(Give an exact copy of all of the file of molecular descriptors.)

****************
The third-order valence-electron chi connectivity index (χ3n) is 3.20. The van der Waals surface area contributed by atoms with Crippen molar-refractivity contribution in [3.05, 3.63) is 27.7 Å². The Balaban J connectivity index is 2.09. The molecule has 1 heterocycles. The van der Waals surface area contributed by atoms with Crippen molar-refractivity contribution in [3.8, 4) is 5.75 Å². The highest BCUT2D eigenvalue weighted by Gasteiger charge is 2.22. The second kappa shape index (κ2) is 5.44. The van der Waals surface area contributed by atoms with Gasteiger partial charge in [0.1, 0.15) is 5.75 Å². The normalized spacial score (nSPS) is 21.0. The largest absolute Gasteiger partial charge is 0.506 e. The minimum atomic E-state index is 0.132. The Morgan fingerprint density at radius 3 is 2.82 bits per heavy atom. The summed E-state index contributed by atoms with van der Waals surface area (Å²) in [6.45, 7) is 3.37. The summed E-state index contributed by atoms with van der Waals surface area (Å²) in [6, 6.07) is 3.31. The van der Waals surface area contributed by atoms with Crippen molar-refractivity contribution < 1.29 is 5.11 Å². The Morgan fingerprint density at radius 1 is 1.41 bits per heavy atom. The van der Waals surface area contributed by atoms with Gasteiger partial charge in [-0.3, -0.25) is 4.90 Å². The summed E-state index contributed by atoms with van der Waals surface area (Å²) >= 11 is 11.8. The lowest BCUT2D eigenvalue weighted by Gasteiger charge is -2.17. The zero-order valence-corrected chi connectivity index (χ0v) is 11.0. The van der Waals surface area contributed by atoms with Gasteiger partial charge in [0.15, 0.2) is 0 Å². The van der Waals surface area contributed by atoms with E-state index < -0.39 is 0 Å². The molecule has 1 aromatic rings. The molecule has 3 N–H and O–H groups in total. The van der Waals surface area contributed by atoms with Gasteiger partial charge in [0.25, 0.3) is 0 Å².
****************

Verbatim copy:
The third-order valence-electron chi connectivity index (χ3n) is 3.20. The van der Waals surface area contributed by atoms with Crippen molar-refractivity contribution in [3.05, 3.63) is 27.7 Å². The Balaban J connectivity index is 2.09. The molecule has 1 heterocycles. The van der Waals surface area contributed by atoms with Crippen molar-refractivity contribution in [3.8, 4) is 5.75 Å². The highest BCUT2D eigenvalue weighted by Gasteiger charge is 2.22. The second kappa shape index (κ2) is 5.44. The van der Waals surface area contributed by atoms with Gasteiger partial charge in [0.1, 0.15) is 5.75 Å². The normalized spacial score (nSPS) is 21.0. The largest absolute Gasteiger partial charge is 0.506 e. The minimum atomic E-state index is 0.132. The Morgan fingerprint density at radius 3 is 2.82 bits per heavy atom. The summed E-state index contributed by atoms with van der Waals surface area (Å²) in [6.45, 7) is 3.37. The summed E-state index contributed by atoms with van der Waals surface area (Å²) in [6, 6.07) is 3.31. The van der Waals surface area contributed by atoms with Crippen molar-refractivity contribution < 1.29 is 5.11 Å². The Morgan fingerprint density at radius 1 is 1.41 bits per heavy atom. The van der Waals surface area contributed by atoms with Gasteiger partial charge in [-0.3, -0.25) is 4.90 Å². The summed E-state index contributed by atoms with van der Waals surface area (Å²) >= 11 is 11.8. The lowest BCUT2D eigenvalue weighted by Gasteiger charge is -2.17. The zero-order valence-corrected chi connectivity index (χ0v) is 11.0. The van der Waals surface area contributed by atoms with Gasteiger partial charge in [0.15, 0.2) is 0 Å². The van der Waals surface area contributed by atoms with E-state index < -0.39 is 0 Å². The molecule has 1 aromatic rings. The molecule has 3 N–H and O–H groups in total. The van der Waals surface area contributed by atoms with Gasteiger partial charge in [0.25, 0.3) is 0 Å².